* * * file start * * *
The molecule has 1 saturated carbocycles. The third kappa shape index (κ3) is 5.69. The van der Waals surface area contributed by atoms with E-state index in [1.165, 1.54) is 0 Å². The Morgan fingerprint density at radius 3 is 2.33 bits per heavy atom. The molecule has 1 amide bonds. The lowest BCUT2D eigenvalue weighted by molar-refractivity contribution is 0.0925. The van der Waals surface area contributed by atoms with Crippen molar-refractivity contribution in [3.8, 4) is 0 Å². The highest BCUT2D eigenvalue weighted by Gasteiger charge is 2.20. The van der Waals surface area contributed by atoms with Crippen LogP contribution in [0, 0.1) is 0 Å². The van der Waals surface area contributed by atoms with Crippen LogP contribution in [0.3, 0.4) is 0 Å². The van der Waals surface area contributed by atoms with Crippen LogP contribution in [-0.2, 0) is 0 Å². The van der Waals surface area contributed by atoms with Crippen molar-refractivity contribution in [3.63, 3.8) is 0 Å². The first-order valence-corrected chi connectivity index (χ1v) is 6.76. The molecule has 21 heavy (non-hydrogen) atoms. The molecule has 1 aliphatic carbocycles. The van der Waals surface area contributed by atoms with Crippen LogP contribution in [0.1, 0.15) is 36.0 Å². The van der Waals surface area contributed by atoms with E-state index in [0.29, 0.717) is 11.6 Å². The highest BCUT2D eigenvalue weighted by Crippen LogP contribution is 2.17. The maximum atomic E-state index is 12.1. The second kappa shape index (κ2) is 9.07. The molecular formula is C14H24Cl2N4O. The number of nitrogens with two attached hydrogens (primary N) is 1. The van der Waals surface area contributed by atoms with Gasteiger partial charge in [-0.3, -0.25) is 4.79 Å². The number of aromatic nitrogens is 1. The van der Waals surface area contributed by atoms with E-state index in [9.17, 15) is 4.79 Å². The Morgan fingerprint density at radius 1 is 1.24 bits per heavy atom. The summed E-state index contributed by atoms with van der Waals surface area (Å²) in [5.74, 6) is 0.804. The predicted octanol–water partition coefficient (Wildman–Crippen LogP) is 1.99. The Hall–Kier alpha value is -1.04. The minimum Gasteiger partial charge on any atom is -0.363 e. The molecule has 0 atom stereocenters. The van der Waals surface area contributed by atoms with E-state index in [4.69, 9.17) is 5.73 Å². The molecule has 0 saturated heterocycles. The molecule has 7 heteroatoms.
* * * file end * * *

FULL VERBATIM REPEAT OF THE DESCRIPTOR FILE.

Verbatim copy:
The molecule has 1 saturated carbocycles. The third kappa shape index (κ3) is 5.69. The van der Waals surface area contributed by atoms with E-state index in [1.165, 1.54) is 0 Å². The Morgan fingerprint density at radius 3 is 2.33 bits per heavy atom. The molecule has 1 amide bonds. The lowest BCUT2D eigenvalue weighted by molar-refractivity contribution is 0.0925. The van der Waals surface area contributed by atoms with Crippen molar-refractivity contribution in [3.8, 4) is 0 Å². The highest BCUT2D eigenvalue weighted by Gasteiger charge is 2.20. The van der Waals surface area contributed by atoms with Crippen LogP contribution in [0, 0.1) is 0 Å². The van der Waals surface area contributed by atoms with Crippen LogP contribution in [0.3, 0.4) is 0 Å². The van der Waals surface area contributed by atoms with Crippen LogP contribution in [-0.2, 0) is 0 Å². The van der Waals surface area contributed by atoms with Crippen molar-refractivity contribution in [3.63, 3.8) is 0 Å². The first-order valence-corrected chi connectivity index (χ1v) is 6.76. The molecule has 21 heavy (non-hydrogen) atoms. The molecule has 1 aliphatic carbocycles. The van der Waals surface area contributed by atoms with Crippen LogP contribution in [0.1, 0.15) is 36.0 Å². The van der Waals surface area contributed by atoms with E-state index in [0.29, 0.717) is 11.6 Å². The highest BCUT2D eigenvalue weighted by Crippen LogP contribution is 2.17. The maximum atomic E-state index is 12.1. The second kappa shape index (κ2) is 9.07. The molecular formula is C14H24Cl2N4O. The number of nitrogens with two attached hydrogens (primary N) is 1. The van der Waals surface area contributed by atoms with Gasteiger partial charge in [-0.3, -0.25) is 4.79 Å². The number of aromatic nitrogens is 1. The van der Waals surface area contributed by atoms with E-state index in [9.17, 15) is 4.79 Å². The Morgan fingerprint density at radius 1 is 1.24 bits per heavy atom. The summed E-state index contributed by atoms with van der Waals surface area (Å²) in [5.74, 6) is 0.804. The predicted octanol–water partition coefficient (Wildman–Crippen LogP) is 1.99. The Hall–Kier alpha value is -1.04. The minimum Gasteiger partial charge on any atom is -0.363 e. The molecule has 0 atom stereocenters. The van der Waals surface area contributed by atoms with E-state index in [4.69, 9.17) is 5.73 Å². The molecule has 0 saturated heterocycles. The molecule has 7 heteroatoms.